Into the Blue

(2005) * 1/2 Pg-13
110 min. MGM/Columbia. Director: John Stockwell. Cast: Paul Walker, Jessica Alba, Scott Caan, Ashley Scott, Josh Brolin.

Not content with making Blue Crush, director John Stockwell proceeded to make Into the Blue, another surf-and-turf platter featuring tanned, toned bodies in wanton competition with one another (before working "blue," Stockwell made Crazy/Beautiful). Generations X and Y can ogle barely-dressed Jessica Alba and Paul Walker, but beyond the swimsuit eye candy, which can be found more cheaply on newsstands and television, what does Into the Blue have to offer? A stupified version of the John Huston classic The Treasure of the Sierra Madre.

Walker and Alba play Jared and Sam, young lovers in the Bahamas. Jared's a boat bum who has daily to bail out his leaky tub, but Sam loves him anyway. Their relationship is tested when the expert divers discover twin treasures: a crashed plane loaded with cocaine and a shipwreck crammed with pirate plunder. Jared and Sam cling to their morals, but buddies Bryce (Scott Caan) and Amanda (Ashley Scott) insist they can have it both ways, claiming the treasure and only then reporting the downed plane.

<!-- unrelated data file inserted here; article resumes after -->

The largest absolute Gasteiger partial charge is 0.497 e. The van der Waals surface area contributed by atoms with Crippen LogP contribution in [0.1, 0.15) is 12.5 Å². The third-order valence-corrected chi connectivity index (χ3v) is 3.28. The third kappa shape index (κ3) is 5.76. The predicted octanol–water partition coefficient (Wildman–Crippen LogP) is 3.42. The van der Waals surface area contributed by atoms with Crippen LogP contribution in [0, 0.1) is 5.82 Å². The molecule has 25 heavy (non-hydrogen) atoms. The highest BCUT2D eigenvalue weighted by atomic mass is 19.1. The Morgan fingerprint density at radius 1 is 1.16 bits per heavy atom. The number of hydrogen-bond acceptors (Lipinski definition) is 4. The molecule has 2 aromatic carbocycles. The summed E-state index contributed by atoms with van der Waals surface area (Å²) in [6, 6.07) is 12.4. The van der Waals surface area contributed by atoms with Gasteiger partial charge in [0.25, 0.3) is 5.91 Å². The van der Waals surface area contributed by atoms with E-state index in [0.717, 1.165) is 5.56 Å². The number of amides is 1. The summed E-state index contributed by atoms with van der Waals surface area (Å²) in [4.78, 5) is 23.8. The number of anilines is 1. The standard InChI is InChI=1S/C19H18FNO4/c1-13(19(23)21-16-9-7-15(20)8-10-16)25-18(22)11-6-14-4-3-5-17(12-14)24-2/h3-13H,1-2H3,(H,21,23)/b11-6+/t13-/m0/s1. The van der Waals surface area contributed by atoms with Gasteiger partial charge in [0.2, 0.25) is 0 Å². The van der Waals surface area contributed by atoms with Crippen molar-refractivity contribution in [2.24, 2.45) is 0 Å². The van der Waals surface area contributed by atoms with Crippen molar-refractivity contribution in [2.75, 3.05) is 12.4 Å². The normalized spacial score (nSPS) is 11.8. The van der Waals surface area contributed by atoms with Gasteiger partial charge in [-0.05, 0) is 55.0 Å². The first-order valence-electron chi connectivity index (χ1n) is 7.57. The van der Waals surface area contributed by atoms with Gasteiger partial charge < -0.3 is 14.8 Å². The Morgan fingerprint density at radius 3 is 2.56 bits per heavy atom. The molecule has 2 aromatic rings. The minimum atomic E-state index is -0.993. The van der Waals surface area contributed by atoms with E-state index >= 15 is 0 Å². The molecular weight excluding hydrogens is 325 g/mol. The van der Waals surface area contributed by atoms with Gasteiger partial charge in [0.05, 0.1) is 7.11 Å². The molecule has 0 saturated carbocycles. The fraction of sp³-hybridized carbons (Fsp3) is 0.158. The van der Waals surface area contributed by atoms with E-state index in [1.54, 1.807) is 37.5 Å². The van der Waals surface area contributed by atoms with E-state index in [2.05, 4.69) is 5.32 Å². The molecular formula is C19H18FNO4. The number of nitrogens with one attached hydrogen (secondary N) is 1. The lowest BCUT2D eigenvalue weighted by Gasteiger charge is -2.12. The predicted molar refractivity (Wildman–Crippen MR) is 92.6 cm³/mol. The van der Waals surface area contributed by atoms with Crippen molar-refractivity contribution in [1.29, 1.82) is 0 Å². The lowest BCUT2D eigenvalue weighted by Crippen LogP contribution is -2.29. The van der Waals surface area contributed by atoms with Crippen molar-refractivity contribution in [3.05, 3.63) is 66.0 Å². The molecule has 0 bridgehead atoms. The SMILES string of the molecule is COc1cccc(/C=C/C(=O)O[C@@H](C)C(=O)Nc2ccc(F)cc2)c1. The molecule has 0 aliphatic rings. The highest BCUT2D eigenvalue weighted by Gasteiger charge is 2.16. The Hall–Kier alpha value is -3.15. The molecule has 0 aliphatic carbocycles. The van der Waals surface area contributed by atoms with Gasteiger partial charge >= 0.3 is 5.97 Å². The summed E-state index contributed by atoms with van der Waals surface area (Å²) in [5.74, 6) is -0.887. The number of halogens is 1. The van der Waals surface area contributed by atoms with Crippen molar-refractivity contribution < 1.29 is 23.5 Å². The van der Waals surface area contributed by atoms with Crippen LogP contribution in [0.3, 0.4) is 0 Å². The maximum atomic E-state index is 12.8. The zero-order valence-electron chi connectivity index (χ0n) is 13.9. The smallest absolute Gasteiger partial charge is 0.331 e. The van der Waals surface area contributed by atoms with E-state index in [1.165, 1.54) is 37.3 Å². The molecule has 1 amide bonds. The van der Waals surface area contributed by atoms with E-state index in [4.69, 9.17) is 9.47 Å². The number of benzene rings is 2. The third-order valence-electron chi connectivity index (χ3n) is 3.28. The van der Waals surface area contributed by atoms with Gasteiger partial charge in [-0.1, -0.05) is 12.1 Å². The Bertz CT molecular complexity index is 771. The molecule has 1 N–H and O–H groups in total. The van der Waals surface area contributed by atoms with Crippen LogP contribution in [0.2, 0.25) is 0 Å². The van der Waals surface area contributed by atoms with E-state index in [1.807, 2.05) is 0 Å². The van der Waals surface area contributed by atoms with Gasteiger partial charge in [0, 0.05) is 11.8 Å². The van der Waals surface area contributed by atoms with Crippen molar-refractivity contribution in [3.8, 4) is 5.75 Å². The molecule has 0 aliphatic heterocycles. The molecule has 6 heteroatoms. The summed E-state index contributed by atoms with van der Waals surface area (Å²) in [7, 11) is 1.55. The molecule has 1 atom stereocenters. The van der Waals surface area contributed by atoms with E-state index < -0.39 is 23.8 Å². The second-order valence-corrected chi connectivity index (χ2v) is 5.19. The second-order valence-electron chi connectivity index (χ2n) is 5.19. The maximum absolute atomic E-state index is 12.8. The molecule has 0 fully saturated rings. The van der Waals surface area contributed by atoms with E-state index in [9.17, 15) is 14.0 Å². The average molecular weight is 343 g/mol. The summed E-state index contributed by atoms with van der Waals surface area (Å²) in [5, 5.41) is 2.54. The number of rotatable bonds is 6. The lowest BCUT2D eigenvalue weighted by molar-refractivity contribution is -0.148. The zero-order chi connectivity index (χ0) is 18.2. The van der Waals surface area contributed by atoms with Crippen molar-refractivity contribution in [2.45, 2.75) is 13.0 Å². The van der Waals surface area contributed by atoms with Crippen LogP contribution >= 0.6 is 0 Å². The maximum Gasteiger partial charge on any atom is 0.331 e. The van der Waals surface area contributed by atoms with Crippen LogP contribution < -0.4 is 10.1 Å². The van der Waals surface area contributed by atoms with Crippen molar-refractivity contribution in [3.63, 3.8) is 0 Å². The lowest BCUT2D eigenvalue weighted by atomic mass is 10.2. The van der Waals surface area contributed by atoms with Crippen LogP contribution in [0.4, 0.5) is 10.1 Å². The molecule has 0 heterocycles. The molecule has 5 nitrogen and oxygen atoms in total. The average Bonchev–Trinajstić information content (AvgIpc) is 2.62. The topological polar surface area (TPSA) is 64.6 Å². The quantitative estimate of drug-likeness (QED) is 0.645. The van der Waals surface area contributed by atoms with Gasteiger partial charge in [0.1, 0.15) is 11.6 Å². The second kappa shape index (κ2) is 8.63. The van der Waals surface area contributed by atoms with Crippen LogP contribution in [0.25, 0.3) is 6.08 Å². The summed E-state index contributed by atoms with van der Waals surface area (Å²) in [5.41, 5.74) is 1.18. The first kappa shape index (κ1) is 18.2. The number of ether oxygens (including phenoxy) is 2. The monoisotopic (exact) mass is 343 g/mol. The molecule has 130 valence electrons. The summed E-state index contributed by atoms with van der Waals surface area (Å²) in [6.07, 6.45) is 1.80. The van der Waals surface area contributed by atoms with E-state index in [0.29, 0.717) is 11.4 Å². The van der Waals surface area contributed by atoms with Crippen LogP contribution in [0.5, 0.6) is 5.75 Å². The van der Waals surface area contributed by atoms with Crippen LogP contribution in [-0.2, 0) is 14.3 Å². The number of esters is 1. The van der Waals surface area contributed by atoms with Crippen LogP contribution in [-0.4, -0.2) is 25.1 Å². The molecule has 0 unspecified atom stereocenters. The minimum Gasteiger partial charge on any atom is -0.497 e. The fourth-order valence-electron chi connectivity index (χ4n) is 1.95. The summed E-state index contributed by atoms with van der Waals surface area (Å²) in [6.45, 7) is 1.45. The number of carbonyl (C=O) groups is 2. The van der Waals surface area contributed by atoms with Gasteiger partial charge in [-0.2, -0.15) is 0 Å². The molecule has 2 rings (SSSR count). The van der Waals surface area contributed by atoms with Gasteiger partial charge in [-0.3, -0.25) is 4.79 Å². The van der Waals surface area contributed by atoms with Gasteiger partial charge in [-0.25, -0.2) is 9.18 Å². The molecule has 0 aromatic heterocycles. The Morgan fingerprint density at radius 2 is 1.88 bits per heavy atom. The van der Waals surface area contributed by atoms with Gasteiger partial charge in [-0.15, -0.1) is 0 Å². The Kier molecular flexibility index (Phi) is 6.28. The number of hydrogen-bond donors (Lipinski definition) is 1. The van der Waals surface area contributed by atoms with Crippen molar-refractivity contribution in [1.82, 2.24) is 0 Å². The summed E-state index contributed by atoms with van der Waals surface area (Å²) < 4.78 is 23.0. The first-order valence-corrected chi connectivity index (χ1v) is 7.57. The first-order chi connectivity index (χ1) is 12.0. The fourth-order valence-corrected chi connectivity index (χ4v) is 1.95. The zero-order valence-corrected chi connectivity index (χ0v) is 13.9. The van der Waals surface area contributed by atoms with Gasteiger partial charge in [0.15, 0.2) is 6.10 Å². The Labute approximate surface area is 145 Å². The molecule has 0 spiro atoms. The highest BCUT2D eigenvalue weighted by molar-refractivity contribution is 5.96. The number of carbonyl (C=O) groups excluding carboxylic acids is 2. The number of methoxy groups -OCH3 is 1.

Screenwriter Matt Johnson (Torque) knows what coke does to men's souls: it tempts them. Numerous complications ensue, including the interests of a rival treasure hunter (Josh Brolin, playing a character found nowhere in nature, but only in movies and airport paperbacks) and a number of other lowlifes (including male-model Tyson Beckford). Other than the shots of healthy bodies in underwater motion, very little happens for a very long time in Into the Blue: a burst of climactic action offers too little, too late and too obviously.

Caan's character notes that "Winners make the rules, and losers live by them," a message that proves true despite the story's ostensible moralism. Jared and Sam both go from pure-hearted to weak-willed, but Johnson and Stockwell prove forgiving—with their have-it-both-ways feel-good ending—and forgetting—suppressing thoughts of the significant body count. Primarily, Into the Blue displays plenty of priceless booty (and the treasure is impressive, too...).

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